At present I have no Staff solution, but only a few private ideas of my own. A Staff solution is a tricky business, because the peacetime set-up (that is, pre-mobilization conditions) is abnormal. The Guard is a State institution and the Regular forces are badly scattered, as well as almost completely lacking Corps troops. I consider it essential that in the peacetime development of division staffs and command (which includes their direct influence on brigade and lower echelon training), there should be guidance, occasional direction and instruction, and semiannual inspections by a Corps commander with a skeleton staff, all well known to the division staffs and Corps troop commanders. This same outfit would exercise direct control over the Regular troops allotted to that Corps, and would exert a guiding influence over the Reserve developments concerned with that Corps. In other words, team work would be stimulated and intimate contacts within the Corps would be developed.
I wanted to experiment with this idea when I was in Chicago by having General Herron, (then largely without a job there) act as Corps Commander and with his skeleton staff, try out the idea. My thought at the time was that Division Commanders might place one drill night a month, for their staff meeting or training, at the disposal of General Herron; also, instead of my making the mid-winter inspection of the Division Headquarters as senior instructor, General Herron should do it with his staff, and so on. Unfortunately, General McCoy left about this time and General Kilbourne was there too short a period during my brief remaining service in Chicago, to permit me to go ahead with the idea.3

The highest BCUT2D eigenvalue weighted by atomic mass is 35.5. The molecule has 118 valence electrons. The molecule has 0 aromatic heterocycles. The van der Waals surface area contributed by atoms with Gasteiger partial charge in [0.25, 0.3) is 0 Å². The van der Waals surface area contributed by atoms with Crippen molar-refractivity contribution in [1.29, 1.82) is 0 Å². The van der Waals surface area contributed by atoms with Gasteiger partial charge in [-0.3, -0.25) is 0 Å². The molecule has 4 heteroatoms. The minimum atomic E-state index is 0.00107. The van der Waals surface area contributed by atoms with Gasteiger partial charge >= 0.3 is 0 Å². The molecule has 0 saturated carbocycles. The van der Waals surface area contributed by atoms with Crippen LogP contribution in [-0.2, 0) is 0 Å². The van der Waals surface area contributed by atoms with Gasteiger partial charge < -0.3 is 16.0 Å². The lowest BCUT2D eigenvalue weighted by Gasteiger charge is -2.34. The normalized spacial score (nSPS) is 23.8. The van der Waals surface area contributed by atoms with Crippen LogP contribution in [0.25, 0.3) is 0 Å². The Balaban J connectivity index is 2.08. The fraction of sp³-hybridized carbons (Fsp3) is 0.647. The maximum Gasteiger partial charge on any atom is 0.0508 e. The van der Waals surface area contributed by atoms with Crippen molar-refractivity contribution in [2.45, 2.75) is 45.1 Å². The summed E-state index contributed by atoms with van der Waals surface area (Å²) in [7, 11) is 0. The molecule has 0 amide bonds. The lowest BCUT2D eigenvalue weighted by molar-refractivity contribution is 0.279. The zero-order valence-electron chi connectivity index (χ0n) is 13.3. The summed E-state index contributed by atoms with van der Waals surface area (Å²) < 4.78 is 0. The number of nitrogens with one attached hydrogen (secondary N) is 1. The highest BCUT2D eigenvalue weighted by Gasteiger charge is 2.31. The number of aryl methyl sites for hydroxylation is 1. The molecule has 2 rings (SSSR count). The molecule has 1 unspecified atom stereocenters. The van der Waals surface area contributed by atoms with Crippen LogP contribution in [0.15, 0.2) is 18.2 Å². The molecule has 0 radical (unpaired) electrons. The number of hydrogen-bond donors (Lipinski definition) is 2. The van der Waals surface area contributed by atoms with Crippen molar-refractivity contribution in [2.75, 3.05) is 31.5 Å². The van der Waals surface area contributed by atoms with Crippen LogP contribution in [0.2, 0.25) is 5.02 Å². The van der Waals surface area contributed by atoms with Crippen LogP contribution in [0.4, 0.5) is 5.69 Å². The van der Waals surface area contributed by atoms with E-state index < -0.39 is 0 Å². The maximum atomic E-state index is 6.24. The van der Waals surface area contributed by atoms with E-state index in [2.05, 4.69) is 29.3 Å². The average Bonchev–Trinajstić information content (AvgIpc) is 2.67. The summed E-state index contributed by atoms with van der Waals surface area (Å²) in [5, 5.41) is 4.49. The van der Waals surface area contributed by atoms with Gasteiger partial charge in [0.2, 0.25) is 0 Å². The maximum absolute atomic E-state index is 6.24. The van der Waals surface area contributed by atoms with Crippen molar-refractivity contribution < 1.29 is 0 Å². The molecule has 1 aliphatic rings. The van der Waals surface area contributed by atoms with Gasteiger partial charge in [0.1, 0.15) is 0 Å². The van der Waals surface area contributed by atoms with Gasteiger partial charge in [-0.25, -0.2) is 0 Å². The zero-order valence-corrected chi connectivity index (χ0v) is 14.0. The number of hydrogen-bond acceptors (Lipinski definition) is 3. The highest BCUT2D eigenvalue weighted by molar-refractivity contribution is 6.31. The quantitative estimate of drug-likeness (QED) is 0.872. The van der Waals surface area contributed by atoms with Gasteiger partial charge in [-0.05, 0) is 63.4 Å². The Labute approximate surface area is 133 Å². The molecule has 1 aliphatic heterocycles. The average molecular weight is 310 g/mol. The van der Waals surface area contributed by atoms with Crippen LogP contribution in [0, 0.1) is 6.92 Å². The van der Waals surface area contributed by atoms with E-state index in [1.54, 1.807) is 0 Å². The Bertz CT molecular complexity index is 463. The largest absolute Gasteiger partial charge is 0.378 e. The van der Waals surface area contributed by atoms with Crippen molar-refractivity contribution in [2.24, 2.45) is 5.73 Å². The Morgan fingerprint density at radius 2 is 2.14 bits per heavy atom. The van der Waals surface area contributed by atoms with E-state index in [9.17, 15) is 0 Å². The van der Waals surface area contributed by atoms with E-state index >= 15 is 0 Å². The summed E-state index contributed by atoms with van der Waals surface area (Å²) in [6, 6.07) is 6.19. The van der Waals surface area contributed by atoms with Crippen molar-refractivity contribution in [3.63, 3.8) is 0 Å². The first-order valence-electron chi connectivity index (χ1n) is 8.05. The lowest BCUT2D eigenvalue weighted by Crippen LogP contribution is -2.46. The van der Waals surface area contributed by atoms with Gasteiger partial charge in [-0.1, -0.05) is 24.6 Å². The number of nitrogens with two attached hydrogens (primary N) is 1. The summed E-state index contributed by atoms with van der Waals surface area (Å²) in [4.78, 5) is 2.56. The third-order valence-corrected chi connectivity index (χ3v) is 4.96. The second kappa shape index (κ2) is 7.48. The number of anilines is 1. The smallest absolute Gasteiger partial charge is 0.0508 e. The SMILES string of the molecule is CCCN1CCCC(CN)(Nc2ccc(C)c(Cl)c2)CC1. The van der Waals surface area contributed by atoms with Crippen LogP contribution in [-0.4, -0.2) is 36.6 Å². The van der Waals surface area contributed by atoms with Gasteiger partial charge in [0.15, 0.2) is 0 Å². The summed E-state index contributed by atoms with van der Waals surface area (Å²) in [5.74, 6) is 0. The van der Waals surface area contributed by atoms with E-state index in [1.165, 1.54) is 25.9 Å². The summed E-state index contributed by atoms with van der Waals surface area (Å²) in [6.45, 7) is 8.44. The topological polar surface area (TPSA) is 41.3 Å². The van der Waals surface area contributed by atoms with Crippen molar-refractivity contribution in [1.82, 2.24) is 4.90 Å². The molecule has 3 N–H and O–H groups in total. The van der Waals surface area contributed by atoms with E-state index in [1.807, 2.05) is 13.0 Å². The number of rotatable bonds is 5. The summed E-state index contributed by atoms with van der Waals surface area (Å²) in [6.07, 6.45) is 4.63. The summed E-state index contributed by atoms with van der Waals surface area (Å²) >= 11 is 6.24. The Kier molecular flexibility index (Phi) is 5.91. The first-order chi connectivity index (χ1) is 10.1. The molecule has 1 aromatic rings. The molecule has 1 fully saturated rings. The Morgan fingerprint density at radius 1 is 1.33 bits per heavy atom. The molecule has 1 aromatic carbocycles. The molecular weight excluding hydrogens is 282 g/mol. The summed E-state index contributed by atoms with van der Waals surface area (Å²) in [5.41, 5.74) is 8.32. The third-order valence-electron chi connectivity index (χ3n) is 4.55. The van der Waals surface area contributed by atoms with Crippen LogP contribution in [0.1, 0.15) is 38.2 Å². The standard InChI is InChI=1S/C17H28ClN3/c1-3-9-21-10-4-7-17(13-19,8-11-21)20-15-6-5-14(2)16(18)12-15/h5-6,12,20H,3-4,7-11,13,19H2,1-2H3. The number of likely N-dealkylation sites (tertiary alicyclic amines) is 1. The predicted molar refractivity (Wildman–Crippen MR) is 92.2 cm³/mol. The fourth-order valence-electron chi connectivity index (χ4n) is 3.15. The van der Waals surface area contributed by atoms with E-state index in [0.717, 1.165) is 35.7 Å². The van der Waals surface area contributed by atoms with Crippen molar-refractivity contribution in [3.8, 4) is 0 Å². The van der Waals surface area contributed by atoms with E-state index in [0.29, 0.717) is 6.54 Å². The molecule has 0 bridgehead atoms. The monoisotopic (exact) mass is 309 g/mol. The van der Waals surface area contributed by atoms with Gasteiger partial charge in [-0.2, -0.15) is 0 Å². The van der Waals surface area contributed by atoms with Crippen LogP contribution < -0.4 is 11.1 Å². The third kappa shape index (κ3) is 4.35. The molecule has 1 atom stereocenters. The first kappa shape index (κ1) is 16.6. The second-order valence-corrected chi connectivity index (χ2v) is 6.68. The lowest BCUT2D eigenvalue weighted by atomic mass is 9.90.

If my thought is sound, the limiting factors seem to be these: The general acceptance by the Guard of the principle; the selection of the necessary Corps Commanders. The second factor presents more complications than the first, I believe Corps Commanders should be outstanding vigorous men. They should have temporary rank suitable to the position. Authority for this would be difficult to secure from Congress. What I would like to have is authority, similar to that recently secured for Army Commanders, which would give temporary rank of Major General to young Brigadier Generals designated for Corps commands. This would make duty with the National Guard the most sought-for detail in the Army. There would be the same relationship with the Reserve echelons, and for the same reason, an amalgamation of the Regular, National Guard, and Reserve units within the Corps, a highly desirable state of affairs.
I am really thinking out loud at the moment, and most confidentially, but I would like to get your reaction.4
Document Copy Text Source: George C. Marshall Papers, Pentagon Office Collection, General Materials, George C. Marshall Research Library, Lexington, Virginia.